The Dynamics of Living Arrangements of the Elderly
This paper uses a new data set to study the choice of living arrangements of some 3000 Massachusetts elderly between 1982 and 1986. The data have a number of unique features; they are longitudinal and combine detailed information on health with information on economic status and family relations. This paper considers the influence on living arrangements of alternative measures of health (subjective versus functional abilities versus diagnosed condition), incomes and marital status of parents, and the number and sexes of children. It also examines the extent to which changes in health and the death of a spouse trigger changes in living arrangements and how rapidly such changes occur. The main findings of the paper are: Functional ability indices are very good predictors of living arrangements. Subjective health reports are poor predictors of living arrangements. The probability of institutionalization declines rapidly with the income of the elderly. In the cases of the older old daughters are much more likely than sons to share living quarters. Living arrangements are fairly stable. When changes in living arrangements occur they are often triggered by changes in health status or the death of a spouse. When deterioration in health status or the death of a spouse leads to a change in living arrangements, such changes typically occur within a year of the triggering event.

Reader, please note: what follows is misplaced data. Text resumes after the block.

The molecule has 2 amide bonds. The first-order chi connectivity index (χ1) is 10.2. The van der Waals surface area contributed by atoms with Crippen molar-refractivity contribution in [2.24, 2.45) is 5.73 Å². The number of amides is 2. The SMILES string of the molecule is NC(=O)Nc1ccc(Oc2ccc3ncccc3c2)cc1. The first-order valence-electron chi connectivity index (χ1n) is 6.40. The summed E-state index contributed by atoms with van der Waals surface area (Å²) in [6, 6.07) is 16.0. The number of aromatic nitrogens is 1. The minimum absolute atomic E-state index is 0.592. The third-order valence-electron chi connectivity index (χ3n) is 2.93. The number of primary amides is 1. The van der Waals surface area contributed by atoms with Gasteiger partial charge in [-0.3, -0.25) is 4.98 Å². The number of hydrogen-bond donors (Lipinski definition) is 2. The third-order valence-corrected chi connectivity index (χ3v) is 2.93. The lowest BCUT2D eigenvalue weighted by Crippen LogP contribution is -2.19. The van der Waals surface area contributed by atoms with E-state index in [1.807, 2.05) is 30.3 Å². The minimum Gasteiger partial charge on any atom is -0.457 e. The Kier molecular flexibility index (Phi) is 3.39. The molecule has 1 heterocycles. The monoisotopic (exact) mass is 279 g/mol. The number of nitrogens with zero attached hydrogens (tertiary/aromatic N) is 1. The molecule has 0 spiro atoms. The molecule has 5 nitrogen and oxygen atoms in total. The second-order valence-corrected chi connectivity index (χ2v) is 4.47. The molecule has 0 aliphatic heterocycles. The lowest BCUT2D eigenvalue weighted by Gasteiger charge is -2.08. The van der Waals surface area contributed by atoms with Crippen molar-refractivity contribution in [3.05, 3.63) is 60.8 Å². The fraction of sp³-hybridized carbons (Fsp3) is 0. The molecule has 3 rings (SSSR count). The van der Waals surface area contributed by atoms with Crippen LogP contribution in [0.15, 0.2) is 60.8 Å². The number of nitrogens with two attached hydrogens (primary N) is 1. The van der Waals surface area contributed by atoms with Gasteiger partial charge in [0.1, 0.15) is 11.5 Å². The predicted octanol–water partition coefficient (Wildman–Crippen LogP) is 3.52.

|Date of creation:||Dec 1988|
|Date of revision:|
|Publication status:||published as The Economics of Care of the Elderly, 1992.|
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National Bureau of Economic Research, Inc.
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